“Folks in Arizona are particularly sensitive about their state getting a bad rap and losing business after the anti-immigrant legislation caused such an uproar,” Erickson Hatalsky said. “This bill was similarly poorly written and would’ve allowed a parade of horribles that made it easy to convince businesses and the public that it was a bad idea, especially on top of that current sensitivity about the state’s reputation.”

But the situation in Arizona was striking not just for the outcry over the legislation, but the wall-to-wall coverage from national mainstream media on the bill on networks like MSNBC and CNN.

As Media Matters notes, even Fox News, which has a reputation of shilling for conservatives, aired commentary from conservative analysts in opposition to the bill. Andrea Tantaros, co-host of “The Five,” compared the bill to the racist Jim Crow laws in the South and said she doesn’t know why “you would want to bring Jim Crow laws back to the forefront for homosexuals.”

Cathy Renna, a New York-based public affairs specialist, said the media coverage of the Arizona bill is part of a trend of growing attention to LGBT rights amid rulings from the U.S. Supreme Court on marriage equality.

“We obviously cannot turn on the TV or look at any website, or if people still flip through newspapers, not seeing a story about this,” Renna said. “It’s almost impossible, and it’s creating a whole new level of conversation about the issue of discrimination, and I think it’s really showing how we have a ton of momentum that’s come a long way, but we still have a lot that we need to do.”

Turning Arizona outrage to ENDA

But if a bill that would have enabled discrimination against LGBT people inspired so much angst, why isn’t that same energy helping to advance measures that would protect against this kind of discrimination, at least in employment, at the federal level?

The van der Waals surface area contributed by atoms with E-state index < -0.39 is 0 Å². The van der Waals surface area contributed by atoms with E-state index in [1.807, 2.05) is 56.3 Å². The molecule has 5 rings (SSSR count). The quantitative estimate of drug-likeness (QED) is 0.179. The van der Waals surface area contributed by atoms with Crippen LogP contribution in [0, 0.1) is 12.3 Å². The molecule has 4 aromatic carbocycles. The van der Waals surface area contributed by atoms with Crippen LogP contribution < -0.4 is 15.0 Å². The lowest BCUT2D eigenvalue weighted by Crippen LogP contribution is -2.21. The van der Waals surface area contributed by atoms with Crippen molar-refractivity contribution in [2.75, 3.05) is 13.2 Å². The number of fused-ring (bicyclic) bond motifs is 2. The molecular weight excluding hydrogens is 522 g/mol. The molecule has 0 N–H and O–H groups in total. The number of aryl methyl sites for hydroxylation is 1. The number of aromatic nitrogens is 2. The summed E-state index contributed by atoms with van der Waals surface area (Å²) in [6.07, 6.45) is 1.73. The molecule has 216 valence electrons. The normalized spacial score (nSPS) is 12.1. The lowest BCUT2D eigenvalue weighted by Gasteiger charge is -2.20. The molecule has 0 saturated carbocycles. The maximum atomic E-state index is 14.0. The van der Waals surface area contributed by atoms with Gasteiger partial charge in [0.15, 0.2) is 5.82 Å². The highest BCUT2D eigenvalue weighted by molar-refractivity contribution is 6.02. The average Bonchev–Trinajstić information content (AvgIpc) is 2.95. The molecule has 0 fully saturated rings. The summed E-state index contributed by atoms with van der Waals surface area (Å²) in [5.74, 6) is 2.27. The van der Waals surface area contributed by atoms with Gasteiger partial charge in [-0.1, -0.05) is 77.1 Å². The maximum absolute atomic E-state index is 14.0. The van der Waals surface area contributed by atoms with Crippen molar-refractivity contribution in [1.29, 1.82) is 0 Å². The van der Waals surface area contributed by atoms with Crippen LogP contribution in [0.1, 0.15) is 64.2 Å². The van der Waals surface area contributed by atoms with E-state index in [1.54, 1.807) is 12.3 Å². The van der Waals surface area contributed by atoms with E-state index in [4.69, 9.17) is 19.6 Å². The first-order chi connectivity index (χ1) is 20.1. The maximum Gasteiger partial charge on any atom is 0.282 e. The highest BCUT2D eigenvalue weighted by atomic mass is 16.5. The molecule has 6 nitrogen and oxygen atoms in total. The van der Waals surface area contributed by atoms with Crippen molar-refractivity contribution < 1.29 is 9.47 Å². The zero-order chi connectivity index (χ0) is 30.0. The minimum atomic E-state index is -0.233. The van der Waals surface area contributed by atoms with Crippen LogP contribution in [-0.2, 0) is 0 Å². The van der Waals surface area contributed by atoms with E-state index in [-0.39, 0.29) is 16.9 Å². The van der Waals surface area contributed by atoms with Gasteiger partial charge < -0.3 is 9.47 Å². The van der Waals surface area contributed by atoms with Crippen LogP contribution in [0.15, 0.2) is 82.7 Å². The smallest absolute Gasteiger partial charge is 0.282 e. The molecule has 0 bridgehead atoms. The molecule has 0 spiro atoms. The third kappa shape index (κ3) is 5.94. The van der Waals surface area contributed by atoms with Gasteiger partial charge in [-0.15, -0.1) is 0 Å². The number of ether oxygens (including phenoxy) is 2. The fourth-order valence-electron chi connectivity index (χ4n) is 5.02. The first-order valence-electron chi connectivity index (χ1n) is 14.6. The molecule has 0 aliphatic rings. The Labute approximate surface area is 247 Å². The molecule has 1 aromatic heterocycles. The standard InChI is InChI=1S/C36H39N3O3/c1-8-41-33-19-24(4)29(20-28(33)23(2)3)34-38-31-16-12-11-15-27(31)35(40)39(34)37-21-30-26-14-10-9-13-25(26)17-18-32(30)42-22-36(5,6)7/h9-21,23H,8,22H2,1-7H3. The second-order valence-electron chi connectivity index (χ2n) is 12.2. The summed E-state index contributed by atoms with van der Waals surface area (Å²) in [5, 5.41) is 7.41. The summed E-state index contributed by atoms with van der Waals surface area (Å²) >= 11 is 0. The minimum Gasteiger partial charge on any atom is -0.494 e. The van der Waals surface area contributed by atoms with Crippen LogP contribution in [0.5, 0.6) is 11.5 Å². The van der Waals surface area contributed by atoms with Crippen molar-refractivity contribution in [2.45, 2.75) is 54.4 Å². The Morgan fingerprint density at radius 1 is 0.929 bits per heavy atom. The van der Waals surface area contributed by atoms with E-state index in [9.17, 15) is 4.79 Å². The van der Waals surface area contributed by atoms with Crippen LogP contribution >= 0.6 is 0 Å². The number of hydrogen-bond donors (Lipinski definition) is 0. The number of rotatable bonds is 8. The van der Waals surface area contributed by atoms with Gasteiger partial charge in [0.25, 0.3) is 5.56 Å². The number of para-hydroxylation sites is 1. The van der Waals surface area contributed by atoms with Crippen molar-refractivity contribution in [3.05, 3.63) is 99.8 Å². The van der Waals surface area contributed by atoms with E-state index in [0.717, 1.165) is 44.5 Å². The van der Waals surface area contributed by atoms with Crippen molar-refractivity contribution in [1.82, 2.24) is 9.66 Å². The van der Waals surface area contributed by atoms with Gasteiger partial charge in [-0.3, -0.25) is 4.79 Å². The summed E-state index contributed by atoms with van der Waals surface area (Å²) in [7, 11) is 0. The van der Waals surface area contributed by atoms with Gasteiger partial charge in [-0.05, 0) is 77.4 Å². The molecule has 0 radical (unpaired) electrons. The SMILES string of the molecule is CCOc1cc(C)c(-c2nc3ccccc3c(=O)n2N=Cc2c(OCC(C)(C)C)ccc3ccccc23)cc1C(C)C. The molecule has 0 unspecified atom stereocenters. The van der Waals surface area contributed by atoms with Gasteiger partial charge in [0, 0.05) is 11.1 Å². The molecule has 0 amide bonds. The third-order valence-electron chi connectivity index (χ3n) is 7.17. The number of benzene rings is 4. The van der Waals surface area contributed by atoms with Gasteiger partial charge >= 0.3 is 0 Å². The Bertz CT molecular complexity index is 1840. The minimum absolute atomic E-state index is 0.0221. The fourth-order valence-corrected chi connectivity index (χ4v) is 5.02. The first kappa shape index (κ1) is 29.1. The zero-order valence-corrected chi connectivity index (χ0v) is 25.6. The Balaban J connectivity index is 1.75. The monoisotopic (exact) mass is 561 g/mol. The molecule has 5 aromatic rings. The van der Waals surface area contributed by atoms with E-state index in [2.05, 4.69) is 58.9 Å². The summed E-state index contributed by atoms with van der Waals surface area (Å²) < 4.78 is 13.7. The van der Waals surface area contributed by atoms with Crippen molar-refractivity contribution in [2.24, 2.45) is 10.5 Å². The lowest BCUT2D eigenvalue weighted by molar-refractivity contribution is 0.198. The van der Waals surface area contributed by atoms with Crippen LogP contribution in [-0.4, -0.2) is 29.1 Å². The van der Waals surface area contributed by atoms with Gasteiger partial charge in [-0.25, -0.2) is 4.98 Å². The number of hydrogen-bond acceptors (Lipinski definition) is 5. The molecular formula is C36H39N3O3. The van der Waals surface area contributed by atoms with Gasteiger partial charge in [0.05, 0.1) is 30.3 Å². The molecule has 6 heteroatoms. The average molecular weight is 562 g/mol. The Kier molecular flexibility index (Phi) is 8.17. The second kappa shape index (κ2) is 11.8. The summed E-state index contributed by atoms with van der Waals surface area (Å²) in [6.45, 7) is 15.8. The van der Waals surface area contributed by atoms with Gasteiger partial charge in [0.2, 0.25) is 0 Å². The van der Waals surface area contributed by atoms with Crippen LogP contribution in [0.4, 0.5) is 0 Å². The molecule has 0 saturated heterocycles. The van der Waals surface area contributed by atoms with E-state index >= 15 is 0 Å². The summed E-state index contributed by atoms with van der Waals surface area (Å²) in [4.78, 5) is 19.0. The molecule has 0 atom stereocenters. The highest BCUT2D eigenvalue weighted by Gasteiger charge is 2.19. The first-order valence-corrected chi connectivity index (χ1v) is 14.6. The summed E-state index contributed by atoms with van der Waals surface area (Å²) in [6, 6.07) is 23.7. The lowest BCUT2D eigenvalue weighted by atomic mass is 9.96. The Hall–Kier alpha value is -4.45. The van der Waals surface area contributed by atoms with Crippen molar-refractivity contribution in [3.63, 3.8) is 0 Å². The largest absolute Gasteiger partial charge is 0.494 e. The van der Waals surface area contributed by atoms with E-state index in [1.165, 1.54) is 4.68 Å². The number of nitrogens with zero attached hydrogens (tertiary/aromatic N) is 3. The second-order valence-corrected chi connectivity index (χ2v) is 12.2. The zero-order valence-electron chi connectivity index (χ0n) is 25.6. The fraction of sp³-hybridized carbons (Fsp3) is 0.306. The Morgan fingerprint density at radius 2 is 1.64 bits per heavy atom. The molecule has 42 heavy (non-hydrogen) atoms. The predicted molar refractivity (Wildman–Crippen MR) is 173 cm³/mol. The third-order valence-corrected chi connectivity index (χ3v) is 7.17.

John Aravosis, editor of AMERICAblog, said the distinction is the Arizona bill was a negative anti-gay measure that could have been enacted by Brewer’s signature within a week, and it’s harder to muster the energy to pass a positive law that can be constantly delayed.

“If the president had a week to decide and then ENDA would be dead forever, people might be a little more engaged, and there might be a little more pressure on him,” Aravosis said. “But the negative is always better reality in playing to the grassroots than the positive. It shouldn’t be, but it is.”

Not helping matters is a misconception that federal protections against LGBT people in the workplace are already in place. According to a YouGov/Huffington Post poll made public in October, 69 percent of Americans incorrectly believe firing someone for being gay or lesbian is illegal.

It’s that kind of false understanding that Erickson Hatalsky said makes people satisfied with the status quo and unwilling to make changes to law as other issues surrounding LGBT rights move quickly.

“If they don’t see a huge problem happening in front of them, they say, ‘Whatever the law is, it must be working,'” Erickson Hatalsky said. “So that really plays to our benefit when it’s an overly broad religious liberty attack like the one in Arizona. It does exactly the opposite when we’re trying to pass affirmative non-discrimination.”

Amid the national outcry over the Arizona bill, President Obama has remained unwilling to sign an executive order barring LGBT discrimination among federal contractors.

White House Press Secretary Jay Carney instead touted the importance of ENDA when asked last week for an update on the directive in the aftermath of the Arizona veto, saying the legislative approach “would be far more comprehensive in its effect.” Still, Carney acknowledged the broad opposition to the Arizona bill.

“And it was gratifying to see Americans from all walks of life, including business leaders, faith leaders, regardless of party, speak out against this measure — and it’s further evidence that the American people fundamentally believe in equality, and it’s time to get on the right side of history,” Carney said.